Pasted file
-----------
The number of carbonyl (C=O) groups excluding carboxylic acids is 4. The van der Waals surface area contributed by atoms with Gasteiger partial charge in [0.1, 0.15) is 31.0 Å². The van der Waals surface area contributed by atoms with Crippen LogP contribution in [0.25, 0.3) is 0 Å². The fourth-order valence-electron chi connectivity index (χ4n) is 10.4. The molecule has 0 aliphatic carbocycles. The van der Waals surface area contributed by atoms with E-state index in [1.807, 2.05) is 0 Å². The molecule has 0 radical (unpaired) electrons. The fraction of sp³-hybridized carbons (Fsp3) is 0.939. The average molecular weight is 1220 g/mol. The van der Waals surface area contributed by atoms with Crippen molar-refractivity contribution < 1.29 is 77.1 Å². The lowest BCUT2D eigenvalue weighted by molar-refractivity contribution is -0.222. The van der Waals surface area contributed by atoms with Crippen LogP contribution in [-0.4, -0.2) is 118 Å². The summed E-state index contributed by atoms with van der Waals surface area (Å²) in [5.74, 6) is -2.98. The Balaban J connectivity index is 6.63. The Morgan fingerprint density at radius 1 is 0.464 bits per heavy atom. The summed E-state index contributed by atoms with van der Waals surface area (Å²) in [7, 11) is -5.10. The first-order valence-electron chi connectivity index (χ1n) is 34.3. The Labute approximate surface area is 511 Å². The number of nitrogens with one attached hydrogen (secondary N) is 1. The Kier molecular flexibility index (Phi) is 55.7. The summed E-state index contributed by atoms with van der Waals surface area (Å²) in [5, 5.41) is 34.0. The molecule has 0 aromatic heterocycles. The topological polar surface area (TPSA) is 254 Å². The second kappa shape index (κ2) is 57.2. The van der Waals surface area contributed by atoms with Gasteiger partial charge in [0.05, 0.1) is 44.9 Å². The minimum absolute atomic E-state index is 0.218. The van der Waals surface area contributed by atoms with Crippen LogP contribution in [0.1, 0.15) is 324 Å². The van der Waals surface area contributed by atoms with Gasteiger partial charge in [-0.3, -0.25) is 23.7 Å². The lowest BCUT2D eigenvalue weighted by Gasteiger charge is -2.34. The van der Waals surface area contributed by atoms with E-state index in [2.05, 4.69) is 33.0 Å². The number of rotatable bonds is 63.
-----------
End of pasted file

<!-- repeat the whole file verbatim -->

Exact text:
The number of carbonyl (C=O) groups excluding carboxylic acids is 4. The van der Waals surface area contributed by atoms with Gasteiger partial charge in [0.1, 0.15) is 31.0 Å². The van der Waals surface area contributed by atoms with Crippen LogP contribution in [0.25, 0.3) is 0 Å². The fourth-order valence-electron chi connectivity index (χ4n) is 10.4. The molecule has 0 aliphatic carbocycles. The van der Waals surface area contributed by atoms with E-state index in [1.807, 2.05) is 0 Å². The molecule has 0 radical (unpaired) electrons. The fraction of sp³-hybridized carbons (Fsp3) is 0.939. The average molecular weight is 1220 g/mol. The van der Waals surface area contributed by atoms with Crippen molar-refractivity contribution < 1.29 is 77.1 Å². The lowest BCUT2D eigenvalue weighted by molar-refractivity contribution is -0.222. The van der Waals surface area contributed by atoms with Crippen LogP contribution in [-0.4, -0.2) is 118 Å². The summed E-state index contributed by atoms with van der Waals surface area (Å²) in [5.74, 6) is -2.98. The Balaban J connectivity index is 6.63. The Morgan fingerprint density at radius 1 is 0.464 bits per heavy atom. The summed E-state index contributed by atoms with van der Waals surface area (Å²) in [7, 11) is -5.10. The first-order valence-electron chi connectivity index (χ1n) is 34.3. The Labute approximate surface area is 511 Å². The number of nitrogens with one attached hydrogen (secondary N) is 1. The Kier molecular flexibility index (Phi) is 55.7. The summed E-state index contributed by atoms with van der Waals surface area (Å²) in [5, 5.41) is 34.0. The molecule has 0 aromatic heterocycles. The topological polar surface area (TPSA) is 254 Å². The second kappa shape index (κ2) is 57.2. The van der Waals surface area contributed by atoms with Gasteiger partial charge in [0.05, 0.1) is 44.9 Å². The minimum absolute atomic E-state index is 0.218. The van der Waals surface area contributed by atoms with Crippen LogP contribution in [0.1, 0.15) is 324 Å². The van der Waals surface area contributed by atoms with Gasteiger partial charge in [-0.3, -0.25) is 23.7 Å². The lowest BCUT2D eigenvalue weighted by Gasteiger charge is -2.34. The van der Waals surface area contributed by atoms with E-state index in [2.05, 4.69) is 33.0 Å². The number of rotatable bonds is 63.